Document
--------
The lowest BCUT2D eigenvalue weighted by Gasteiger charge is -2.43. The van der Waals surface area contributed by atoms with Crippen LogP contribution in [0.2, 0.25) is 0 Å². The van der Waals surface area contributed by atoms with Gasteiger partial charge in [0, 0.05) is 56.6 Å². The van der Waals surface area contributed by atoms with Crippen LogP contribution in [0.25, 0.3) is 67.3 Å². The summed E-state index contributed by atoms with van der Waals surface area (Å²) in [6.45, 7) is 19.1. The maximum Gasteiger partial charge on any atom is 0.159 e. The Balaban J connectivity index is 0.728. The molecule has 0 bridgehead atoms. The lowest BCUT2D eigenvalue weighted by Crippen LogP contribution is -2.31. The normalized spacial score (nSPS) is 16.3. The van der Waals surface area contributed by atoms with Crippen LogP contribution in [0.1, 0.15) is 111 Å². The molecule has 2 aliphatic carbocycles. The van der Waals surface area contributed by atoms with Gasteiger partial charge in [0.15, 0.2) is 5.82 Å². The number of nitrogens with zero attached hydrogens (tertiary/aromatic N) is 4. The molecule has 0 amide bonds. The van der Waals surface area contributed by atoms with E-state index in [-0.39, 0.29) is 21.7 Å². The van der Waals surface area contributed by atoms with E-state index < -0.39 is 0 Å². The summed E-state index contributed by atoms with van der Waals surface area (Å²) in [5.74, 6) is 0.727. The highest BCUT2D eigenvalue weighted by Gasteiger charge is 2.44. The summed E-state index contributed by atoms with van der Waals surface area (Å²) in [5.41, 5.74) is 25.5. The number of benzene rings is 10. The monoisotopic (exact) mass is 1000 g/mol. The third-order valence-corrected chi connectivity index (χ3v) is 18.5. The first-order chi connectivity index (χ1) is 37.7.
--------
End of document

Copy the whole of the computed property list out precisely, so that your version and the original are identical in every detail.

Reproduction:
The lowest BCUT2D eigenvalue weighted by Gasteiger charge is -2.43. The van der Waals surface area contributed by atoms with Crippen LogP contribution in [0.2, 0.25) is 0 Å². The van der Waals surface area contributed by atoms with Gasteiger partial charge in [0, 0.05) is 56.6 Å². The van der Waals surface area contributed by atoms with Crippen LogP contribution in [0.25, 0.3) is 67.3 Å². The summed E-state index contributed by atoms with van der Waals surface area (Å²) in [6.45, 7) is 19.1. The maximum Gasteiger partial charge on any atom is 0.159 e. The Balaban J connectivity index is 0.728. The molecule has 0 bridgehead atoms. The lowest BCUT2D eigenvalue weighted by Crippen LogP contribution is -2.31. The normalized spacial score (nSPS) is 16.3. The van der Waals surface area contributed by atoms with Crippen LogP contribution in [0.1, 0.15) is 111 Å². The molecule has 2 aliphatic carbocycles. The van der Waals surface area contributed by atoms with Gasteiger partial charge in [0.15, 0.2) is 5.82 Å². The number of nitrogens with zero attached hydrogens (tertiary/aromatic N) is 4. The molecule has 0 amide bonds. The van der Waals surface area contributed by atoms with E-state index in [-0.39, 0.29) is 21.7 Å². The van der Waals surface area contributed by atoms with E-state index < -0.39 is 0 Å². The summed E-state index contributed by atoms with van der Waals surface area (Å²) in [5.74, 6) is 0.727. The highest BCUT2D eigenvalue weighted by Gasteiger charge is 2.44. The summed E-state index contributed by atoms with van der Waals surface area (Å²) in [5.41, 5.74) is 25.5. The number of benzene rings is 10. The monoisotopic (exact) mass is 1000 g/mol. The third-order valence-corrected chi connectivity index (χ3v) is 18.5. The first-order chi connectivity index (χ1) is 37.7.